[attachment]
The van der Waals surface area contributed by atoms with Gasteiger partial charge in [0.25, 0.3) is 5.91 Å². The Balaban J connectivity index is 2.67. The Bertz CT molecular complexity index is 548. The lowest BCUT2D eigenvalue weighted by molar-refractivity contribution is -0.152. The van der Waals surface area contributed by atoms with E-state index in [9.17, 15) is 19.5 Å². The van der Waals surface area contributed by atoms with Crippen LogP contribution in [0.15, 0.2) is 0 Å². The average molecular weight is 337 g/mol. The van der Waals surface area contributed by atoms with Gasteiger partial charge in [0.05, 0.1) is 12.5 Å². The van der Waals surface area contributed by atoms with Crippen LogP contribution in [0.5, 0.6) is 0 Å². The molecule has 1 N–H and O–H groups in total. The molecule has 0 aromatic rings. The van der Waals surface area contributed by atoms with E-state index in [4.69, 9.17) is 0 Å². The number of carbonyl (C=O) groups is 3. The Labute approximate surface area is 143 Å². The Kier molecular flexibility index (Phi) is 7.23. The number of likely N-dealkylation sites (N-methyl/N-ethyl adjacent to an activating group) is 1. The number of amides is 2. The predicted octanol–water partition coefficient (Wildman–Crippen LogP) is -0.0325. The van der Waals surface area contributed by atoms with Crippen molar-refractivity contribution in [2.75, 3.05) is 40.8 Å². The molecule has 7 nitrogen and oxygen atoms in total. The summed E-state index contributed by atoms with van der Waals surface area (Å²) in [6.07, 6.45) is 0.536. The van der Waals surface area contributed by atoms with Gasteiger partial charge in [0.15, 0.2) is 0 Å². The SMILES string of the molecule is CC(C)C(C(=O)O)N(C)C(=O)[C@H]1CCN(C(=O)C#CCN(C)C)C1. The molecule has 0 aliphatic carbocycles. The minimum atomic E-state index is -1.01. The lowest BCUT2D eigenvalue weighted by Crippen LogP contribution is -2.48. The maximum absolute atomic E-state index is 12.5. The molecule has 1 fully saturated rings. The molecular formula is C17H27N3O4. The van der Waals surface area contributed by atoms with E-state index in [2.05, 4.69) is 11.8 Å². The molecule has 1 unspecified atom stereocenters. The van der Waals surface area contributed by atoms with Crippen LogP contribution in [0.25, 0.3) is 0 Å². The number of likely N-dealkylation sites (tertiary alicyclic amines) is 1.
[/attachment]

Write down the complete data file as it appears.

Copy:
The van der Waals surface area contributed by atoms with Gasteiger partial charge in [0.25, 0.3) is 5.91 Å². The Balaban J connectivity index is 2.67. The Bertz CT molecular complexity index is 548. The lowest BCUT2D eigenvalue weighted by molar-refractivity contribution is -0.152. The van der Waals surface area contributed by atoms with E-state index in [9.17, 15) is 19.5 Å². The van der Waals surface area contributed by atoms with Crippen LogP contribution in [0.15, 0.2) is 0 Å². The average molecular weight is 337 g/mol. The van der Waals surface area contributed by atoms with Gasteiger partial charge in [0.05, 0.1) is 12.5 Å². The van der Waals surface area contributed by atoms with Crippen LogP contribution in [0.5, 0.6) is 0 Å². The molecule has 1 N–H and O–H groups in total. The molecule has 0 aromatic rings. The van der Waals surface area contributed by atoms with E-state index in [4.69, 9.17) is 0 Å². The number of carbonyl (C=O) groups is 3. The Labute approximate surface area is 143 Å². The Kier molecular flexibility index (Phi) is 7.23. The number of likely N-dealkylation sites (N-methyl/N-ethyl adjacent to an activating group) is 1. The number of amides is 2. The predicted octanol–water partition coefficient (Wildman–Crippen LogP) is -0.0325. The van der Waals surface area contributed by atoms with Crippen molar-refractivity contribution in [2.75, 3.05) is 40.8 Å². The molecule has 7 nitrogen and oxygen atoms in total. The summed E-state index contributed by atoms with van der Waals surface area (Å²) in [6.07, 6.45) is 0.536. The van der Waals surface area contributed by atoms with Gasteiger partial charge in [0.15, 0.2) is 0 Å². The SMILES string of the molecule is CC(C)C(C(=O)O)N(C)C(=O)[C@H]1CCN(C(=O)C#CCN(C)C)C1. The molecule has 0 aliphatic carbocycles. The minimum atomic E-state index is -1.01. The lowest BCUT2D eigenvalue weighted by Crippen LogP contribution is -2.48. The maximum absolute atomic E-state index is 12.5. The molecule has 1 fully saturated rings. The molecular formula is C17H27N3O4. The van der Waals surface area contributed by atoms with E-state index in [2.05, 4.69) is 11.8 Å². The molecule has 1 unspecified atom stereocenters. The van der Waals surface area contributed by atoms with Crippen LogP contribution in [0.25, 0.3) is 0 Å². The number of likely N-dealkylation sites (tertiary alicyclic amines) is 1.